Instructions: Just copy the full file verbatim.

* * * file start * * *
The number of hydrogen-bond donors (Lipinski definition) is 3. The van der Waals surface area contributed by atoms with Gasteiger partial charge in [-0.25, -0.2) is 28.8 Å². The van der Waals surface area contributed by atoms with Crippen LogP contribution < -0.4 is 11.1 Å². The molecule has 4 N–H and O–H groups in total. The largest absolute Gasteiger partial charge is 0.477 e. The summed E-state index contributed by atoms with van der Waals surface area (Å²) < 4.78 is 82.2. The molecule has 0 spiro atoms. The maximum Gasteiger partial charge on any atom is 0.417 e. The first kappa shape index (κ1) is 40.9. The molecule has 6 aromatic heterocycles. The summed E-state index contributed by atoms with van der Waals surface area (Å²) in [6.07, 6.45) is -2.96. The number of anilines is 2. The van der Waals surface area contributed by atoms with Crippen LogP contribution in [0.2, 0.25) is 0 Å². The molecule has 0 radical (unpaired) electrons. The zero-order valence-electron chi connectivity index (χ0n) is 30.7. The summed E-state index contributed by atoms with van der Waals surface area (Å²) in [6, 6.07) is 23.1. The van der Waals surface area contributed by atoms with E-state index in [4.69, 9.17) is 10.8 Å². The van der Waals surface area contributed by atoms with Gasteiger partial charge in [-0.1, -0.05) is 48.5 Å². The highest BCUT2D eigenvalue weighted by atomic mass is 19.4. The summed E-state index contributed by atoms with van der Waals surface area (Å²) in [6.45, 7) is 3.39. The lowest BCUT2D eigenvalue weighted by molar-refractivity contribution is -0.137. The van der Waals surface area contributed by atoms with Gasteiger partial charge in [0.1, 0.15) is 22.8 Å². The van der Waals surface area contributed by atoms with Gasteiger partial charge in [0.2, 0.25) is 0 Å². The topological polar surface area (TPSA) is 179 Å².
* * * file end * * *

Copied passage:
The number of hydrogen-bond donors (Lipinski definition) is 3. The van der Waals surface area contributed by atoms with Gasteiger partial charge in [-0.25, -0.2) is 28.8 Å². The van der Waals surface area contributed by atoms with Crippen LogP contribution < -0.4 is 11.1 Å². The molecule has 4 N–H and O–H groups in total. The largest absolute Gasteiger partial charge is 0.477 e. The summed E-state index contributed by atoms with van der Waals surface area (Å²) < 4.78 is 82.2. The molecule has 0 spiro atoms. The maximum Gasteiger partial charge on any atom is 0.417 e. The first kappa shape index (κ1) is 40.9. The molecule has 6 aromatic heterocycles. The summed E-state index contributed by atoms with van der Waals surface area (Å²) in [6.07, 6.45) is -2.96. The number of anilines is 2. The van der Waals surface area contributed by atoms with Crippen LogP contribution in [0.2, 0.25) is 0 Å². The molecule has 0 radical (unpaired) electrons. The zero-order valence-electron chi connectivity index (χ0n) is 30.7. The summed E-state index contributed by atoms with van der Waals surface area (Å²) in [6, 6.07) is 23.1. The van der Waals surface area contributed by atoms with E-state index in [4.69, 9.17) is 10.8 Å². The van der Waals surface area contributed by atoms with Gasteiger partial charge in [-0.1, -0.05) is 48.5 Å². The highest BCUT2D eigenvalue weighted by atomic mass is 19.4. The summed E-state index contributed by atoms with van der Waals surface area (Å²) in [6.45, 7) is 3.39. The lowest BCUT2D eigenvalue weighted by molar-refractivity contribution is -0.137. The van der Waals surface area contributed by atoms with Gasteiger partial charge in [0.1, 0.15) is 22.8 Å². The van der Waals surface area contributed by atoms with Gasteiger partial charge in [0.2, 0.25) is 0 Å². The topological polar surface area (TPSA) is 179 Å².